(d) (1) Any contractor who is required to submit and certify cost or pricing data in accordance with this § 1-3.807–3 shall be required with his own submission to submit, or arrange for the submission of, accurate, complete and current cost or pricing data from his prospective subcontractors in support of each subcontract cost estimate included in the contractor's submission. This requirement is applicable whenever the contracting officer considers such subcontractor data necessary for good pricing of the prime contract, or, in any event, whenever such subcontractor cost estimate is either (i) $1,000,000 or more, or (ii) both more than $100,000 and more than 10 percent of the prime contractor's proposed contract price.. The requirement is not applicable, however, when the contractor in his submission demonstrates to the satisfaction of the contracting officer that a prospective subcontract will be based on adequate price competition, or that a prospective subcontract estimate is based on an established catalog or market price of a commercial item sold in substantial quantities to the general public, or a price set by law or regulation. Except for subcontracts within (1) or (ii) of this paragraph (d) (1), any such requirement for subcontractor cost of pricing data may be limited by the contracting officer to particular subcontract items or classes of items. However, in the case of subcontracts of $100,000 or less, any such requirement shall be subject to limitations comparable to those set forth in § 1-3.807–3(g) for contracts of $100,000 or less. Submission of subcontractor cost of pricing data from more than one subcontractor for each subcontract item shall not ordinarily be required if the contractor's subcontract cost estimate is based upon the cost or pricing data of the subcontractor who is most likely ultimately to get the subcontract. Notwithstanding the foregoing, the contractor shall remain obligated to submit other contractor data pertaining to subcontract costs, including other sub

contractor quotations, to the extent required by other provisions of this § 1-3.807–3.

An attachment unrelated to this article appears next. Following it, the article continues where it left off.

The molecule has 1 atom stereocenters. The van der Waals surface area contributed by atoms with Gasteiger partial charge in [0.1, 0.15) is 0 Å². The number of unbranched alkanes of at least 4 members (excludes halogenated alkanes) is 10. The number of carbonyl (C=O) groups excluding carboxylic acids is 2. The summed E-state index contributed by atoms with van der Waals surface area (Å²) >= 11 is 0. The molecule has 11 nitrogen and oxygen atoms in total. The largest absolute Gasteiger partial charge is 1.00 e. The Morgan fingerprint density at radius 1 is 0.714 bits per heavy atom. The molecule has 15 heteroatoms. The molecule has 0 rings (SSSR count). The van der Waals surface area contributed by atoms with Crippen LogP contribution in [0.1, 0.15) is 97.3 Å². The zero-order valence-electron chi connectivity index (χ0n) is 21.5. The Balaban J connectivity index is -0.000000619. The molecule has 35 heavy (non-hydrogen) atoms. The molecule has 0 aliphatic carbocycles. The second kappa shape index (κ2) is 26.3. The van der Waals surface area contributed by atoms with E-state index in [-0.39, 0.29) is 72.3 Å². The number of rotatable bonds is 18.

(2) Prospective subcontractor cost or pricing data when required shall be accurate, complete and current as of the same date specified in the contractor's certificate. The contractor shall be responsible for updating a prospective subcontractor's data to the above date from the time or original submission by the subcontractor. Failure by the contractor to submit or procure submission of subcontract cost or pricing data as required may be cause for disqualifiation of the contractor from further consideration for award of the proposed contract. However, when the contractor has generally complied with such subcontract cost or pricing data requirements, his failure to do so for particular subcontracts in exceptional cases may be excused by the contracting officer, if the contractor in his submission demonstrates to the satisfaction of the contracting officer that he has expended his best efforts to comply in all cases but has been unable to do so because of time limitations or other circumstances beyond the control of the contractor. Such excuse, except when limited to an allowance of additional time as provided in this $ 1-3.8073(a) (2) (1), shall be approved by the head of the procuring activity or his designee. For each propective subcontract so excused, the contracting officer shall either (i) allow additional time for submission of subcontract cost or pricing data up to the date of agreement upon the prime contract price; (ii) withdraw the requirement for such subcontract cost or pricing data if he deems that cost or pricing data or other information submitted by the contractor is adequate to support the subcontract estimate; (iil) reserve such subcontract item for future pricing by reaching agreement upon the contract price subject to a contract provision calling for adjustment of the contract price within a stipulated ceiling on the basis of subcontract or other cost or pricing data required to be submitted thereafter pursuant to paragraph (d) (5) of this § 1-3.807-3 or otherwise (see § 1-3.807-10(c); (iv) consider another contract type; or (v) make other arrangements as he deems appropriate to provide an adequate basis for agreement upon contract price. Also, for each subcontract so excused, the contractor shall